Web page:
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Fairmont State University’s Kristy Henson, assistant professor of forensic science, and sophomore, Alexandra Knighten, have been chosen to participate in a bioarchaeology excavation with the Institute for Research and Learning of Archaeology and Bioarchaeology (IRLAB) in May.
Archaeologists look for Irish Immigrants who died of cholera while building the Ohio Canal. Then, we'll take a look at the care and tending of the oldest cemeteries in Columbus, plus Green Lawn Abbey preservation.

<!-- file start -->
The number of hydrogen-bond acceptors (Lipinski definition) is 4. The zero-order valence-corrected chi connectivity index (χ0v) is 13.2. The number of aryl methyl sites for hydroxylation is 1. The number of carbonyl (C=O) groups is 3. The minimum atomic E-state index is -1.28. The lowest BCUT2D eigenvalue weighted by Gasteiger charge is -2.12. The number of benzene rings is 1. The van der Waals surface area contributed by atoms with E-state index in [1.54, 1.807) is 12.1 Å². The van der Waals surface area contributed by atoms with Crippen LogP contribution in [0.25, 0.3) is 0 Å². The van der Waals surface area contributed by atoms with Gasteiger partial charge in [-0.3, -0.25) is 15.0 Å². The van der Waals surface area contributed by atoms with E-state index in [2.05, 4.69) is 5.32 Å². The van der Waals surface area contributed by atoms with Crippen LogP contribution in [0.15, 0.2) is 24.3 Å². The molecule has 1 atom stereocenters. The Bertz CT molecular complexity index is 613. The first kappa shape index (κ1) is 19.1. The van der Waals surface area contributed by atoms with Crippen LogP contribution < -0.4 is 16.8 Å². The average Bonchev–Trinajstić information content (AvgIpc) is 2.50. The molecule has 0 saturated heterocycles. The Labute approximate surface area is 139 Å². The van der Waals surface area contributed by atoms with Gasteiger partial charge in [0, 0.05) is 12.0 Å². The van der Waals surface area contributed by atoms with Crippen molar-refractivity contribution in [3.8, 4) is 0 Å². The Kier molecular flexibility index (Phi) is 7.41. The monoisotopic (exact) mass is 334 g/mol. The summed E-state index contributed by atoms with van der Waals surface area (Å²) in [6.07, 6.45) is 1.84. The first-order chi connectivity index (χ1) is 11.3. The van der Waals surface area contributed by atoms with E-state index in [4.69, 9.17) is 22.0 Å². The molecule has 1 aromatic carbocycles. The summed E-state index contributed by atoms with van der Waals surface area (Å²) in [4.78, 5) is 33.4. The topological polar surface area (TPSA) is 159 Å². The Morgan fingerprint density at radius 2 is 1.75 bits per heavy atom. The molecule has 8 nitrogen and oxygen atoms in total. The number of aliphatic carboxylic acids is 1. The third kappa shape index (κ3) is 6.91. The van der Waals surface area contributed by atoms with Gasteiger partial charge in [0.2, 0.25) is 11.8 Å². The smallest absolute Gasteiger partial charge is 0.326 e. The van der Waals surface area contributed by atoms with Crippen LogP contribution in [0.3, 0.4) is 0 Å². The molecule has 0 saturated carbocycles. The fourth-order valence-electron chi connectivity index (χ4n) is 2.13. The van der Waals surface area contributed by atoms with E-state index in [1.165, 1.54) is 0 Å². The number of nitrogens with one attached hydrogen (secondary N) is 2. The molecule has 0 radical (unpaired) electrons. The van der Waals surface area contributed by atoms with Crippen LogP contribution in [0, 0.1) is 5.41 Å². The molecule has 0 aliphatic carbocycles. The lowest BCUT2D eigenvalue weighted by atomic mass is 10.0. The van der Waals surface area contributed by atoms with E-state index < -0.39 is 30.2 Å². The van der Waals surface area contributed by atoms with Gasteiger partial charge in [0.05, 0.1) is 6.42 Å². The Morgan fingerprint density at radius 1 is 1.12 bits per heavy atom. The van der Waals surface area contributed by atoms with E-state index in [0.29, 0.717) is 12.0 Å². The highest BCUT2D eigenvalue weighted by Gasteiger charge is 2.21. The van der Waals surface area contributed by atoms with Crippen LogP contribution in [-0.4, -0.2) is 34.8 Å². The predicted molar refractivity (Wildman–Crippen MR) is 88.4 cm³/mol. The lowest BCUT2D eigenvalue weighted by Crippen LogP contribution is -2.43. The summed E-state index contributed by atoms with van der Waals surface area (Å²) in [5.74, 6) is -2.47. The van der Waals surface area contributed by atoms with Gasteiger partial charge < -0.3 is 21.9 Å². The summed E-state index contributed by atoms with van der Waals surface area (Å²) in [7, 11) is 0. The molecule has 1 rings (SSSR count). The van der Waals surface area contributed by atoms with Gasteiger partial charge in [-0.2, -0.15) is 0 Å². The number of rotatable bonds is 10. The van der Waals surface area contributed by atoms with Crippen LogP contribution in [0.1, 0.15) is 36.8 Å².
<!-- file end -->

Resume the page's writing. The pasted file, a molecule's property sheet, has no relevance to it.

A team of archaeologists and other researchers hope that an ancient graveyard in Italy can yield clues about the deadly bacterium that causes cholera.
The third cholera pandemic in recorded history—and the deadliest—began in India sometime in the mid-1800s, making its way across Asia, Europe, Africa, and the Americas throughout the 1850s. By the time it subsided in 1860, the pandemic had killed more than a million people around the world—which, luckily for Clark Larsen, included the victims buried in the mass grave at Badia Pozzeveri, an ancient church in the small town of Altopascio, Italy.
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